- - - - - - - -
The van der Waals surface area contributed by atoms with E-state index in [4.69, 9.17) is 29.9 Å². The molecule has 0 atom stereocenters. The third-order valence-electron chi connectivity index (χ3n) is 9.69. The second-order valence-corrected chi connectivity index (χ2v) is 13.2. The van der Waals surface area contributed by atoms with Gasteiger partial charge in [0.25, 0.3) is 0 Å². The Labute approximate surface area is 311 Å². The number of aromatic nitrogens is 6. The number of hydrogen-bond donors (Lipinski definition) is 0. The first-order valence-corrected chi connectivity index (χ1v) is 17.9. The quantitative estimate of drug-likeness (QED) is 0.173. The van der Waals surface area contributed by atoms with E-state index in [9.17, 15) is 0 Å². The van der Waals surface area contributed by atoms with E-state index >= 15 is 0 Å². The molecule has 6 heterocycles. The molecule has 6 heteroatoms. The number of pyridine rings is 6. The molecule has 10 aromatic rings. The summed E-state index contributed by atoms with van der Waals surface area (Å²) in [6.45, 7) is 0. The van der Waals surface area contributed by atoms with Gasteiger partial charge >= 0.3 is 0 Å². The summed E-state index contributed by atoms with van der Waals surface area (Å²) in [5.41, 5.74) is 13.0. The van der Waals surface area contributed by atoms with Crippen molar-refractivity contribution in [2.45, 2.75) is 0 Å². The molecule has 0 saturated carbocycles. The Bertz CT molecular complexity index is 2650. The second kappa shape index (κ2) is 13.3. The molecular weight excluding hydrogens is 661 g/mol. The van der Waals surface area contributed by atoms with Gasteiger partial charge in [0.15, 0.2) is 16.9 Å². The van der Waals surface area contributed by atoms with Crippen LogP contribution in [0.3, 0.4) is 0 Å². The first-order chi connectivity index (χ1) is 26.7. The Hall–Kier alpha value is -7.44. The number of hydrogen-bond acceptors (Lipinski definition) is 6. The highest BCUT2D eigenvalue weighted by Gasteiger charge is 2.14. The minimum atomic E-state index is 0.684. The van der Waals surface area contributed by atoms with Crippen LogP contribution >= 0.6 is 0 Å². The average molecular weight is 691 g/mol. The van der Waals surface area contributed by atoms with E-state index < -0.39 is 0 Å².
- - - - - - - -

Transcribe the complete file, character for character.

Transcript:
The van der Waals surface area contributed by atoms with E-state index in [4.69, 9.17) is 29.9 Å². The molecule has 0 atom stereocenters. The third-order valence-electron chi connectivity index (χ3n) is 9.69. The second-order valence-corrected chi connectivity index (χ2v) is 13.2. The van der Waals surface area contributed by atoms with Gasteiger partial charge in [0.25, 0.3) is 0 Å². The Labute approximate surface area is 311 Å². The number of aromatic nitrogens is 6. The number of hydrogen-bond donors (Lipinski definition) is 0. The first-order valence-corrected chi connectivity index (χ1v) is 17.9. The quantitative estimate of drug-likeness (QED) is 0.173. The van der Waals surface area contributed by atoms with E-state index in [9.17, 15) is 0 Å². The van der Waals surface area contributed by atoms with E-state index >= 15 is 0 Å². The molecule has 6 heterocycles. The molecule has 6 heteroatoms. The number of pyridine rings is 6. The molecule has 10 aromatic rings. The summed E-state index contributed by atoms with van der Waals surface area (Å²) in [6.45, 7) is 0. The van der Waals surface area contributed by atoms with Gasteiger partial charge >= 0.3 is 0 Å². The summed E-state index contributed by atoms with van der Waals surface area (Å²) in [5.41, 5.74) is 13.0. The van der Waals surface area contributed by atoms with Crippen molar-refractivity contribution in [2.45, 2.75) is 0 Å². The molecule has 0 saturated carbocycles. The Bertz CT molecular complexity index is 2650. The second kappa shape index (κ2) is 13.3. The molecular weight excluding hydrogens is 661 g/mol. The van der Waals surface area contributed by atoms with Gasteiger partial charge in [0.15, 0.2) is 16.9 Å². The van der Waals surface area contributed by atoms with Crippen LogP contribution in [0.3, 0.4) is 0 Å². The first-order chi connectivity index (χ1) is 26.7. The Hall–Kier alpha value is -7.44. The number of hydrogen-bond acceptors (Lipinski definition) is 6. The highest BCUT2D eigenvalue weighted by Gasteiger charge is 2.14. The minimum atomic E-state index is 0.684. The van der Waals surface area contributed by atoms with Crippen LogP contribution >= 0.6 is 0 Å². The average molecular weight is 691 g/mol. The van der Waals surface area contributed by atoms with E-state index < -0.39 is 0 Å².